A poem that ends in just 5 lines is about a young man with a nilgai tattoo on his shoulder. It reveals that the youth's choice of the tattoo was not just whimsical but seen in the present context, it could prove to be quite a definitive protection for him. In the case of a communal upsurge, someone might just manage to spot the bovine etched into the shoulder and spare him!

Another short composition on an ant moving down the sharp edge of a knife that had just sliced through a mousambi, savouring the smell and juice, is all but ironic. The Dalit man watching knows quite well that the powerless must bleed.

Poised as he is in his ethnic white kurta-pyjama with a shawl wrapped around, radiating peace and affection, the 83-year-old sits composed as streaks of sunlight spread through the courtyard. "I came up with this book after it became unbearable for me to hear the same old political narratives and promises that governments made to the people over and over again.

There is no change in policy. There are no efforts to fulfil the promises that were made before they came to power. It is the same old story again and again. It is the continuous monotonous governance that has forced me to voice my dissent.

The poor are becoming poorer and the rich are getting richer. It has reached a saturation point for me and for the common man and we can't take it anymore. I'm not a political activist but I'm a writer and this is the best way I can narrate my pain. Intolerance has reached its climax. I'm sure change will come. With this generation at it, change is definite. Dalits will get their dues and I'm very hopeful about it. Ek karwat zaroor lega," he says.

Effusive in his praise for the translator, also the main force behind the book, Gulzar says: "It was reading the poems in English that made me think they were very good. I do take a swipe at politicians but it is not as if this is an attack. The poems bark but they do not bite. It was Pavanji who urged me to bring these little-scattered poems together and publish them in a book."

The little vignettes serve as powerful narratives of our times. "Gulzar Sahib writes poetry of an order that has few parallels today. His poems are, therefore, hardly 'suspect.' So when he told me that the next volume of his poems would be called Suspected Poems, I was very excited and intrigued," says Varma, who has translated three other volumes of Gulzar's poems.

"The poems make very powerful statements. Those which have been read in literary functions earlier have received huge applause and have been greatly appreciated. Hence, I thought it would be great to compile all of them in a book."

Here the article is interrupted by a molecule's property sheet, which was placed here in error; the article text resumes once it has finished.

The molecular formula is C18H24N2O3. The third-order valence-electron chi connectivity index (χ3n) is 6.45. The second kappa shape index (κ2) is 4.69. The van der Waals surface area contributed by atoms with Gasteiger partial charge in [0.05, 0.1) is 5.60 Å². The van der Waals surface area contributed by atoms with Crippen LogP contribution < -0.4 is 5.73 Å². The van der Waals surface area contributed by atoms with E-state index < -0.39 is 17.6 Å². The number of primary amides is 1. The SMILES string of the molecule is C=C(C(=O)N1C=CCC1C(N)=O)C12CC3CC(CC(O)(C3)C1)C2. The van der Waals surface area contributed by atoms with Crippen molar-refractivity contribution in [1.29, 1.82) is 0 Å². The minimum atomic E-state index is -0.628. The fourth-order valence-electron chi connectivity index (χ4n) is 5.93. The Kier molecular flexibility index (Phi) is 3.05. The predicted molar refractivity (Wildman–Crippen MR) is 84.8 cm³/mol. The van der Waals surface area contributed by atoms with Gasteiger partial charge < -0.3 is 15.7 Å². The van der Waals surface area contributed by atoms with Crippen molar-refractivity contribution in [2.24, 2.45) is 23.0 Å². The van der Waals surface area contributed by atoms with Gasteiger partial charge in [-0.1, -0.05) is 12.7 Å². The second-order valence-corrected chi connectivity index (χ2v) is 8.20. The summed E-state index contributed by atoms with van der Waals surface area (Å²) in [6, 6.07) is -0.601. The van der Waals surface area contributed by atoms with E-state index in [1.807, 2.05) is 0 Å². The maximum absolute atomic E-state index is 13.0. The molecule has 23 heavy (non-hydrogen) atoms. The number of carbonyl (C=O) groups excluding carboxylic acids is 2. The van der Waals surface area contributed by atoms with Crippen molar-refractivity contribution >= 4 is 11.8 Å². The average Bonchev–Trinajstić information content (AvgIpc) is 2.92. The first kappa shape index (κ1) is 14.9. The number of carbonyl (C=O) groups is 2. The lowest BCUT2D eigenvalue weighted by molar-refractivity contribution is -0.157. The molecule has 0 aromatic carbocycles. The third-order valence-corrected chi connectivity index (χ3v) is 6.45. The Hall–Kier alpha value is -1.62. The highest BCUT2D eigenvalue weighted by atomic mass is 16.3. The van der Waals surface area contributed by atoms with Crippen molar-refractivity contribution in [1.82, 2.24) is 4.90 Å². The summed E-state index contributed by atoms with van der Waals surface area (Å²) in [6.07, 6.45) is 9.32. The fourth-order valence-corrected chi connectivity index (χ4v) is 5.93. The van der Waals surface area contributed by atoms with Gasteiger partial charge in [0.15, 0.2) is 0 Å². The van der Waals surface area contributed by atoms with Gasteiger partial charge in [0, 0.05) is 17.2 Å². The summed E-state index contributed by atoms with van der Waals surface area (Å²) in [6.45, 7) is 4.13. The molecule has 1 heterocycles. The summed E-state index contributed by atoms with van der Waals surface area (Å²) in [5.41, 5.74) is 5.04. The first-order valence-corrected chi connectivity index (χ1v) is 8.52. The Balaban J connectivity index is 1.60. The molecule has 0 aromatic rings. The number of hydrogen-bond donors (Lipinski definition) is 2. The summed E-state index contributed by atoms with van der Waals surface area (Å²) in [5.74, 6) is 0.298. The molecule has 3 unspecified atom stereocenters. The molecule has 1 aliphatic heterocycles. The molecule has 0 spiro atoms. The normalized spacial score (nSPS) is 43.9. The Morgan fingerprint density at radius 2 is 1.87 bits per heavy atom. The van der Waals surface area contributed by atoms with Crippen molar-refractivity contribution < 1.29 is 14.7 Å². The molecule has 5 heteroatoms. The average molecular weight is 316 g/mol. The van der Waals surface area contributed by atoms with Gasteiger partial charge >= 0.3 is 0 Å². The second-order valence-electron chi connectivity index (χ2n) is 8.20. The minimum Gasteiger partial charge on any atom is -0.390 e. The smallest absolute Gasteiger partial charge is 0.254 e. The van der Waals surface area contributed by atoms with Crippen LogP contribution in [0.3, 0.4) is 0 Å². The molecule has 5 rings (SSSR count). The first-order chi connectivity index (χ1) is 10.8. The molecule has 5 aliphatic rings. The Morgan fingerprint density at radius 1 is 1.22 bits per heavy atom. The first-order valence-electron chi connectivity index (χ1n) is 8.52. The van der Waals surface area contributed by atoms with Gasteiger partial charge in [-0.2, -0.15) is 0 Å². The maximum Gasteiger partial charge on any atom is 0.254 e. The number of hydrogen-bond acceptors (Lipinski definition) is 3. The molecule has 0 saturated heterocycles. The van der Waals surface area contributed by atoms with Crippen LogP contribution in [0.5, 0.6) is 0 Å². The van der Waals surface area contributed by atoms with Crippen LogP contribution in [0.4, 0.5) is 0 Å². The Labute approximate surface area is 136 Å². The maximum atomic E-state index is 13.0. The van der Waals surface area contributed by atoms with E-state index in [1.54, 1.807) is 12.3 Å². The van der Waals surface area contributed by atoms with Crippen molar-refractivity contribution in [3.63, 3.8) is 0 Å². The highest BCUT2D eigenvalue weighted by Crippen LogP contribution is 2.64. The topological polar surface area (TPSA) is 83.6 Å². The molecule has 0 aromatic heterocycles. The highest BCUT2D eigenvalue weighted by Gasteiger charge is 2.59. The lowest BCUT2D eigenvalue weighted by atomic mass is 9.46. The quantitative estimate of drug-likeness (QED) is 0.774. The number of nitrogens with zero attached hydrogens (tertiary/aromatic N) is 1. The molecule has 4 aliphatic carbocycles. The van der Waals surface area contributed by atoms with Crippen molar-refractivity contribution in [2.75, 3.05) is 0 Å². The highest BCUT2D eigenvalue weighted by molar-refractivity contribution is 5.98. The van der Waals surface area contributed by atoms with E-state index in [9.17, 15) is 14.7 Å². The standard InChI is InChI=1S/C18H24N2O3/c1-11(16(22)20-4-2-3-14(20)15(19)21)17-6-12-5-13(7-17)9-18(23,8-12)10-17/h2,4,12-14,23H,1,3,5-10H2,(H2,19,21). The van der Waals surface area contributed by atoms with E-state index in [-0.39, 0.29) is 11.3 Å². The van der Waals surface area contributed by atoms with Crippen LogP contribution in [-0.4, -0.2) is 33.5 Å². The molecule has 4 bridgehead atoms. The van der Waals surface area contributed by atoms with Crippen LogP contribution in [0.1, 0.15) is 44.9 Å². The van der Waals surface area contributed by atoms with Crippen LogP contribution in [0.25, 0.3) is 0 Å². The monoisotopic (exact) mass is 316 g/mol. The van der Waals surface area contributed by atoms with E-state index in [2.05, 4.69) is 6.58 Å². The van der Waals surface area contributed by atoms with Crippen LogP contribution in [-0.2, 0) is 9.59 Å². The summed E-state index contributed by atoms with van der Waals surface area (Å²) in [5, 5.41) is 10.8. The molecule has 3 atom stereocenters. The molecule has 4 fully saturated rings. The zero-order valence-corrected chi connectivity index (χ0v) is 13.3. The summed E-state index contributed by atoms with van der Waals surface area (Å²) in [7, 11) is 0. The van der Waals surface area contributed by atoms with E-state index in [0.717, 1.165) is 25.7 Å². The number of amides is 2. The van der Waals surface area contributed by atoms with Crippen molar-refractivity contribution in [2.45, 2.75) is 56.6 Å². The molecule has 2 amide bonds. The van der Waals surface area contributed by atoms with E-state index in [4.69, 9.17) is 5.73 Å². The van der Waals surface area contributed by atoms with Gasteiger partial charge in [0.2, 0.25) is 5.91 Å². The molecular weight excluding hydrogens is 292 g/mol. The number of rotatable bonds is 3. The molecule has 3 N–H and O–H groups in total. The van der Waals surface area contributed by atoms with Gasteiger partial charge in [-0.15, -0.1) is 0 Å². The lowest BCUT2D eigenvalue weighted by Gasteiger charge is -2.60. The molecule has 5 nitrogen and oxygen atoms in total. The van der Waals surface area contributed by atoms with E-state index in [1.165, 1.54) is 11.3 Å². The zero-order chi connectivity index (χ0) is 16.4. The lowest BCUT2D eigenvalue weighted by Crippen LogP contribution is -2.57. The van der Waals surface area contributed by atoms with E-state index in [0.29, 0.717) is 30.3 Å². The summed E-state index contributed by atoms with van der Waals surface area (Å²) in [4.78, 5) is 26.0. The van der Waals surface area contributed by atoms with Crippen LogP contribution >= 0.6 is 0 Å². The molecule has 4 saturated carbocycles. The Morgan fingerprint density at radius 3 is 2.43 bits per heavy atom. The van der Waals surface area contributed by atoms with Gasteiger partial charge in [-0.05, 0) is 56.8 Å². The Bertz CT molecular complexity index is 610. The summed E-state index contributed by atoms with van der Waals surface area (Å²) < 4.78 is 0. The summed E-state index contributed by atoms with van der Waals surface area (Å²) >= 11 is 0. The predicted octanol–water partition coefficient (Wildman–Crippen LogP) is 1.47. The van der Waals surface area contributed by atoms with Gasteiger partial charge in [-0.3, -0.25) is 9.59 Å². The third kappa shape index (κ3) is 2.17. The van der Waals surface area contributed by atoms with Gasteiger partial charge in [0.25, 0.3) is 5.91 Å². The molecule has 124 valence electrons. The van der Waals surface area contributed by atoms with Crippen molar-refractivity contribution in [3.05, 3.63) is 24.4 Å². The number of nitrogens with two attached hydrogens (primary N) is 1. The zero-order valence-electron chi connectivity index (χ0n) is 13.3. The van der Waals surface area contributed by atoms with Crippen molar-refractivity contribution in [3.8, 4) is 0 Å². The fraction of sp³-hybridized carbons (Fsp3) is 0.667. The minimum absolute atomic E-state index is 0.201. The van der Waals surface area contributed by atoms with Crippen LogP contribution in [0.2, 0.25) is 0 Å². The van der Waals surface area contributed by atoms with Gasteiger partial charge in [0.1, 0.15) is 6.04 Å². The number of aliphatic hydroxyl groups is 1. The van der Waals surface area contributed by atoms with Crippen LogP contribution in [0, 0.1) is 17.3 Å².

Speaking on how was the experience to work with Gulzar, he says: "We have mutual respect for each other and we share a very friendly relationship. Let me tell you, he is not an easy poet to translate. And translating itself is not an easy task where you are not really trans-creating but you are actually translating a thought.

It was very challenging, particularly because the poems were laced with chuckle-inducing humour and acerbic observations on the changes taking place in contemporary India.

He is extremely sensitive to those developments, and communal intolerance troubles him very much. These days, it has become a recurrent theme. I think these poems bring out the anger that is dormant or active in society. The manner that he has used makes the poems all the more powerful."

Elaborating on the book, Varma says: "It deals with the present political scenario, the underprivileged, issues on deliberately stoked communal violence, the plight of the Dalits and especially Kalburgi's murder. It moved him profoundly. After the incident, a new form of intolerance evolved where opportunities for dialogue and debate were stifled and arguments came to an end with violence. These are contemporary issues. To my mind, these poems are all part of a specific genre. That genre relates both to larger public issues and to politics."

The godly aura of its rhythmic plots, marked with pointed brevity, enwrapped in sober irony, such is the air of understated drama achieved by these poems. And their creator, with his profound thoughtfulness, delves deep on how the biggest barriers are overcome by a leap of the poetic imagination.

But then again, there's only so much you can read into a Gulzar book.